'Two Jags' makes mincemeat of the motor car at the Chazza and Prezza love-in

John Prescott, the man whose affection for the motor car has earned him the "two Jags" nickname yesterday launched new guidelines for town planners - aimed at reducing the involvement of the automobile with the urban environment.

Indeed, the Deputy Prime Minister launched a positive tirade against the "motorway cities" such as Birmingham which had handed themselves over to the motor car in the 1960's "smashing motorways through the centres of their cities and forcing pedestrians underground".

Mr Prescott was sharing a platform with the Prince of Wales at a conference on "traditional urbanism" designed to promote the Prince's ideals of sustainable communities within urban planning. The Deputy Prime Minister made it clear the Prince's oft-criticised ideals for small but beautiful urban development now took centre stage in Government thinking. The Prezza and Chazza show was staged, of course, in the gritty but fashionable community of Shoreditch in east London, which, with its relentless traffic jams and crumbling assortment of offices, lofts and factories, is about as far removed as you can get from the Prince's suburban utopia of Poundbury in Dorset, where his ideals have been put into practice.

But for Charles, particularly, this is really where his heart lies, where his friends are. In this artfully restored old building with its polished boards and exposed brick, no one was going to ask awkward questions about Paul Burrell or "alleged incidents with Royal servants" but rather about his feelings for "organic urban growth" and "high density environments".

And, to be fair, few could argue with his passionate plea for new buildings and urban developments to be "people-centred places" with a coherence of design and planning reflecting public needs, using local craftsmanship and with good open spaces and public transport.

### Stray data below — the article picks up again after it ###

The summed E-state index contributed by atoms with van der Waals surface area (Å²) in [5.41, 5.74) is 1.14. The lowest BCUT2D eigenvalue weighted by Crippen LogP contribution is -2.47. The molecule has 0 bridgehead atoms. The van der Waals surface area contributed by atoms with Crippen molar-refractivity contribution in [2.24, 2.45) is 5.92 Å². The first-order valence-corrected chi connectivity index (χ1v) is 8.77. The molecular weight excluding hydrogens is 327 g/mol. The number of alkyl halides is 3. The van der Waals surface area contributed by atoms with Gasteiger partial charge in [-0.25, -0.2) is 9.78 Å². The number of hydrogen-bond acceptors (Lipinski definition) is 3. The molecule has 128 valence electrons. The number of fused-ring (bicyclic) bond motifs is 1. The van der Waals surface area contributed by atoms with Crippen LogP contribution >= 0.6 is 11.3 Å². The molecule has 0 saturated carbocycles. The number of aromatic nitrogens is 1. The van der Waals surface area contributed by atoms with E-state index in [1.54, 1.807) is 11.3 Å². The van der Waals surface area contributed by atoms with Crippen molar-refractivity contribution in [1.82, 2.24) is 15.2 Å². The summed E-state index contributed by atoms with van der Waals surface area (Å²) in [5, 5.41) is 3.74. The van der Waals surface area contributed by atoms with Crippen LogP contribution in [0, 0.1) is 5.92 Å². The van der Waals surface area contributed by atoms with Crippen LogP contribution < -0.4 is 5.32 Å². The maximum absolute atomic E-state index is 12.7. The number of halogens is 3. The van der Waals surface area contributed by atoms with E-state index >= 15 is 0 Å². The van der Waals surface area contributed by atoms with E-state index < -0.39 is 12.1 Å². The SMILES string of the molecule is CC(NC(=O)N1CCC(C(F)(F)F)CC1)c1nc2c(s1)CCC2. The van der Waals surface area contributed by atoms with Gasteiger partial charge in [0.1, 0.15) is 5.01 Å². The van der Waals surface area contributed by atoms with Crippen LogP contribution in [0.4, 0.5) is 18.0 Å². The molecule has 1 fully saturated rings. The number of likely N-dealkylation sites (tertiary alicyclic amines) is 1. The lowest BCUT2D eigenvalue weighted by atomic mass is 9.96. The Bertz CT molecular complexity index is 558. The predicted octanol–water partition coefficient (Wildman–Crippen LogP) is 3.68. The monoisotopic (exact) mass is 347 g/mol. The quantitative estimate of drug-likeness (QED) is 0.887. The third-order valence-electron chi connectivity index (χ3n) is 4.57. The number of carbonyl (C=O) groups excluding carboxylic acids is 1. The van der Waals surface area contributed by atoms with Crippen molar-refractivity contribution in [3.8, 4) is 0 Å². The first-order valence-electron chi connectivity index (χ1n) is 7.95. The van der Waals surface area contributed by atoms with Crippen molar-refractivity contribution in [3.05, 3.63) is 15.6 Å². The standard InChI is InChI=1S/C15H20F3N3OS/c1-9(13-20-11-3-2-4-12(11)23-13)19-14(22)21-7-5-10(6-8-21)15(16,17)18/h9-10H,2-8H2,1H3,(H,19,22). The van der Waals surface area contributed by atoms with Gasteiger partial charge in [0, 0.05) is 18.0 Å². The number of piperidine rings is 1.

His foundation is working with planners and architects in Britain and Europe to create environments in which, to use the words of Mathew Line, its chief executive, buildings are "loved and cherished". But, despite the love-in with Prezza, Chazza did manage to get in a barb at the Deputy Prime Minister's backing for the "Shard of Glass" office block at London Bridge station, a development he admitted was "controversial", but gave the "wow" factor necessary in great architecture, such as the Dome. For Prince Charles this was too much: this "salt cellar" was, with Norman Fosters' Gherkin, he said, turning London into some kind of "absurdist picnic table".

Mr Prescott declared himself deeply impressed with Poundbury, whose critics, he noted, are representatives of the very people whose designs for cities in the 1960s gave us the backdrop for A Clockwork Orange. He gave full endorsement to the Prince's ideals. "Community coding" will enforce the principles of sustainable developments and these ideals, he said, would be at the heart of the planning system.

The biggest test will be in the development announced yesterday, the plan for 10,000 homes on brownfield sites at Barking in the Thames Gateway, a public-private partnership that is the first of its kind. "Town and cities," he said, "have to have a sense of place." Then he was off back to the other place in town, where urgent business awaited. And by official Jaguar, of course.

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